On Advogato, I see several different contexts, and I'm as guilty as anyone of miscertification, I suspect. Among the contexts that get confused are:

  • I trust A to be the person I identify as an Free Software/Open Source (FS/OS) guru - note that I'm not trusting them to do anything much, just to be a hero
  • I trust B to work to further the aims of the FS/OS movement
  • I trust C to have interesting diary entries
  • I trust D not to spam this site
  • I trust E to commit interesting and well thought-out views to the Advogato site.
I don't think we can truly expect people certify people to only one of those (or another) unless the interactions they have with those they are certifying are exclusively (or overwhelmingly) in that context - i.e. that the interactions in the Advogato context are reduced to a simpler context.

This seems hard - it may be impossible, and it's almost certainly undesirable. So, what should we do (if anything needs doing)? I'd advocate increasing the number of levels, trying to explain context more, and possibly increasing the contexts applied. And, possibly, removal of the showing of people's level in contexts where it has little bearing on what's going on (if there are any such contexts).

I hope this makes sense - it's a little garbled, and I'm still trying to get my head round it, too, but if the PhD proposal gets accepted, I'll be doing a whole lot more thinking!

Random Replies, posted 14 Jan 2003 at 18:06 UTC by jbucata » (Apprentice)

I'm not complaining that the social factors exist; I'm saying that they would be included as attributes to rate on. I don't want to replace 1 technical rating with n technical ratings; those social factors are important, too (else we wouldn't have the diary rating system in parallel with the certifications).

Part of that is "I trust your certifications": I'm more inclined to believe that you're a Master if raph claims you are, rather than any other arbitrary member of Advogato. There are other people, too (particularly those who justify their ratings with a note in their diaries: "for his excellent work on the Acme Activator Plus project"), at varying levels of me trusting their trust. So you might just be an apprentice but I still feel your judgment of other people is keen, so I'd like some of my flow of points to go to the people you deem worthy instead of having to judge all of them myself--and especially when today you can only meaningfully cert others as Apprentice. (Is it always the case that it only means something when another Master calls you a Master? Especially when your Apprentice-ship is based on your participation, not on your abilities?)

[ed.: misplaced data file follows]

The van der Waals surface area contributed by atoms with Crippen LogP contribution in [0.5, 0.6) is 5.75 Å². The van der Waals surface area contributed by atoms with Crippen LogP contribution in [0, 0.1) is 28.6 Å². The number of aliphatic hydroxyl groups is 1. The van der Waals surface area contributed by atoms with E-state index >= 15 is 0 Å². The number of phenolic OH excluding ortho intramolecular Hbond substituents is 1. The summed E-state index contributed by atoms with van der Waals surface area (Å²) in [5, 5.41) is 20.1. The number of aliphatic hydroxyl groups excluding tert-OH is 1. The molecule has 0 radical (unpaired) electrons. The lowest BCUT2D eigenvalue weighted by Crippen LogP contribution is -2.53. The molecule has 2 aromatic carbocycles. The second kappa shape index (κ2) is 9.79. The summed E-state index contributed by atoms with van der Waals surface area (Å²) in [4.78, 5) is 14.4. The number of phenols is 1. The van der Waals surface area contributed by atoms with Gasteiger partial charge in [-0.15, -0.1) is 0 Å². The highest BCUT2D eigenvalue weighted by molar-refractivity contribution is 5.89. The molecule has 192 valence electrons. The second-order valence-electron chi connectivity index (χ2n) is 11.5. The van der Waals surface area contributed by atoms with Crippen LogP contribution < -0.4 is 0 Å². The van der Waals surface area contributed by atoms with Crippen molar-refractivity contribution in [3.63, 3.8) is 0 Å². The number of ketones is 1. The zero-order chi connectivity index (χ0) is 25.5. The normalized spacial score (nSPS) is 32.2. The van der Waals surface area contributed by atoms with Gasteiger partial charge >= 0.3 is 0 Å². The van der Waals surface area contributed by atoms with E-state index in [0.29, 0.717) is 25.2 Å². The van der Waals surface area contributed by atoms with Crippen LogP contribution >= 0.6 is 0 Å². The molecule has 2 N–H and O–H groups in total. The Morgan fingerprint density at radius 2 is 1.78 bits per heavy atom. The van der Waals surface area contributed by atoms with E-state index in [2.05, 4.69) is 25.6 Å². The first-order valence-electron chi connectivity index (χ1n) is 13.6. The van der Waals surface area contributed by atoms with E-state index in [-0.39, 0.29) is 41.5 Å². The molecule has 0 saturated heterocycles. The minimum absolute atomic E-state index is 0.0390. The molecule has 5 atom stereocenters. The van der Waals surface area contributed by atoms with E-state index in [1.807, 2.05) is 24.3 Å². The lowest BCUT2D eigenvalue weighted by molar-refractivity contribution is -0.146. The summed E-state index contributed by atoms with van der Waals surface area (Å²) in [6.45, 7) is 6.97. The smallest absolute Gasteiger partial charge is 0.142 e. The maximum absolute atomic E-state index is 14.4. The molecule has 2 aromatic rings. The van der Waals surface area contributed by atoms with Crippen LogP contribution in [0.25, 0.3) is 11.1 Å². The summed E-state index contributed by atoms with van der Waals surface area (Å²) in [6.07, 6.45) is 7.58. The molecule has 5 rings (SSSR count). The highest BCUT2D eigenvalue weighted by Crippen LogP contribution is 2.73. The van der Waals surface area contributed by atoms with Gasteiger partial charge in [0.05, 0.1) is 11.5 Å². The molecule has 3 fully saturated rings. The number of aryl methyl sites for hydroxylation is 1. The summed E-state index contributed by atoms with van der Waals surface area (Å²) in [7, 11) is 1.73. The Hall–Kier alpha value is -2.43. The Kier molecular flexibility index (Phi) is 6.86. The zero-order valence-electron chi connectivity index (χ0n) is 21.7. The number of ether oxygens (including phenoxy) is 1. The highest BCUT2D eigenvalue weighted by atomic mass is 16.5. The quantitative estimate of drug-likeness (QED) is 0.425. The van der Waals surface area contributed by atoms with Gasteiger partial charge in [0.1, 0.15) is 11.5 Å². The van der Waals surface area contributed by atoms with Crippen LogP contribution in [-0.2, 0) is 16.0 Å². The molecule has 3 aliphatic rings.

It definitely feels rude to find that somebody has certified you highly, and when you do an honest assessment of where they are, you certify them lower than that. So it doesn't surprise me that a lot of people don't do that. Having multiple ratings tends to make such evaluations fairer--witness the fact that most corporate performance reviews, or at least those that try to be fair at all, force the reviewer to rate each of several skills on a numeric scale, precisely to avoid such tendencies to automatically inflate (or deflate!) people's final score.

I'm also thinking that we should include in the list a WACGYR ("What A Cool Guy/Gal You aRe") rating to account for those "warm fuzzies", which basically allows me to say, "I know you can't code your way our of a wet paper bag, and none of the other factors apply here, either, but I still think you're cool."

Since people tend to be a bit conservative in giving Apprentice certs to brand-new fresh-in-from-the-street accounts, because Apprentice certs actually mean something, if we were to somehow make Journeyer and Master mean something (in terms of abilities on the site), that would get rid of a lot of inflation. It would also mean transforming the existing metric into what it ultimately reduces to: "How involved are they w/Free Software?" becomes "Do they merit the kind of privileges I'm thinking of bestowing upon them?" We've got that already to a degree with giving Apprentice certs (as Denny mentioned). So if Masters have (warning: random meaningless idea ahead) some extra ability to post that others don't, we stop thinking in terms of "Do they do enough with Free Software?" and start thinking "Do I want to read the posts from this guy?" And that's ultimately what our high SNR is about.

If higher certs don't confer higher privileges, then what's the point? Serious, non-rhetorical question here: Why don't we just go to an "Observer"/"Participant" scheme, and condense Apprentice on up into "Participant"? They must mean enough of something to enough somebodies that nobody's suggested this before--why?